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ORLY > SEC Filings for ORLY > Form 10-Q on 8-Nov-2012All Recent SEC Filings

Show all filings for O REILLY AUTOMOTIVE INC | Request a Trial to NEW EDGAR Online Pro

Form 10-Q for O REILLY AUTOMOTIVE INC


8-Nov-2012

Quarterly Report


Item 2. Management's Discussion and Analysis of Financial Condition and
Results of Operations

Unless otherwise indicated, "we," "us," "our" and similar terms, as well as references to the "Company" or "O'Reilly" refer to O'Reilly Automotive, Inc. and its subsidiaries.

In Management's Discussion and Analysis, we provide a historical and prospective narrative of our general financial condition, results of operations, liquidity and certain other factors that may affect our future results, including:

an overview of the key drivers of the automotive aftermarket industry;

our results of operations for the quarters and nine month periods ended September 30, 2012 and 2011;

our liquidity and capital resources;

any contractual obligations to which we are committed;

our critical accounting estimates;

the inflation and seasonality of our business; and

recent accounting pronouncements that may affect our company.

The review of Management's Discussion and Analysis should be made in conjunction with our condensed consolidated financial statements, related notes and other financial information included elsewhere in this quarterly report.

FORWARD-LOOKING STATEMENTS

We claim the protection of the safe-harbor for forward-looking statements within the meaning of the Private Securities Litigation Reform Act of 1995. You can identify these statements by forward-looking words such as "expect," "believe," "anticipate," "should," "plan," "intend," "estimate," "project," "will" or similar words. In addition, statements contained within this quarterly report that are not historical facts are forward-looking statements, such as statements discussing among other things, expected growth, store development, integration and expansion strategy, business strategies, future revenues and future performance. These forward-looking statements are based on estimates, projections, beliefs and assumptions and are not guarantees of future events and results. Such statements are subject to risks, uncertainties and assumptions, including, but not limited to, competition, product demand, the market for auto parts, the economy in general, inflation, consumer debt levels, governmental regulations, our increased debt levels, credit ratings on our public debt, our ability to hire and retain qualified employees, risks associated with the performance of acquired businesses such as CSK Auto Corporation ("CSK"), weather, terrorist activities, war and the threat of war. Actual results may materially differ from anticipated results described or implied in these forward-looking statements. Please refer to the "Risk Factors" section of our annual report on Form 10-K for the year ended December 31, 2011, for additional factors that could materially affect our financial performance. We undertake no obligation to publicly update any forward-looking statements, whether as a result of new information, future events or otherwise.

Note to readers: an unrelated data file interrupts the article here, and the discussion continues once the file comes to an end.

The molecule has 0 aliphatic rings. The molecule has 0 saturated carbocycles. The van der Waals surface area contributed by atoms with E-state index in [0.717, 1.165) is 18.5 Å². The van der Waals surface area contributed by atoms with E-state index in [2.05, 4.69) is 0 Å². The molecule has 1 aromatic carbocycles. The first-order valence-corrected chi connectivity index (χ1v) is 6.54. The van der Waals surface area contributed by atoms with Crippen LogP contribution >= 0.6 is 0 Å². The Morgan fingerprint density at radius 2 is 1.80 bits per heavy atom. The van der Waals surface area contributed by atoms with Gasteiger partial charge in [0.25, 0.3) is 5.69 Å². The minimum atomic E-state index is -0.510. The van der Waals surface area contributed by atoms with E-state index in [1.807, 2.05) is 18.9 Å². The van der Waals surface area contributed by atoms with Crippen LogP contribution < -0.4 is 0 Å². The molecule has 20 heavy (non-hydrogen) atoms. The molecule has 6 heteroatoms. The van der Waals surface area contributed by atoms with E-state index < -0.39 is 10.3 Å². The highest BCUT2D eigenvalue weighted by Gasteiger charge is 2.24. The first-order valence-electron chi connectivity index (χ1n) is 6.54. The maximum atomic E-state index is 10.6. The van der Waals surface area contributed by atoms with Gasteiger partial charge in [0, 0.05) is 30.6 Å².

OVERVIEW

We are a specialty retailer of automotive aftermarket parts, tools, supplies, equipment and accessories in the United States. We are one of the largest automotive aftermarket specialty retailers, selling our products to both do-it-yourself ("DIY") customers and professional service providers - our "dual market strategy". Our stores carry an extensive product line consisting of new and remanufactured automotive hard parts, maintenance items, accessories, a complete line of auto body paint and related materials, automotive tools and professional service provider service equipment. Our extensive product line includes an assortment of products that are differentiated by quality and price for most of the product lines we offer. For many of our product offerings, this quality differentiation reflects "good", "better", and "best" alternatives. Our sales and total gross margin dollars are highest for the "best" quality category of products. Consumers' willingness to select products at a higher point on the value spectrum is a driver of sales and profitability in our industry.

Our stores offer enhanced services and programs to our customers, including those identified below:

used oil and battery recycling

battery diagnostic testing

electrical and module testing

loaner tool program

drum and rotor resurfacing

custom hydraulic hoses


professional paint shop mixing and related materials

machine shops

Our strategy is to open new stores to achieve greater penetration into existing markets and expansion into new, contiguous markets. We plan to open 180 net, new stores in 2012. We typically open new stores either by (i) constructing a new facility or renovating an existing one on property we purchase or lease and stocking the new store with fixtures and inventory; (ii) acquiring an independently owned auto parts store, typically by the purchase of substantially all of the inventory and other assets (other than realty) of such store; or
(iii) purchasing multi-store chains. We believe our investment in store growth will be funded with the cash flows expected to be generated by our existing operations and through available borrowings under our existing credit facility. During the three months ended September 30, 2012, we opened 38 stores and closed one store. During the nine months ended September 30, 2012, we opened 161 stores and closed 5 stores, and as of that date, operated 3,896 stores in 39 states.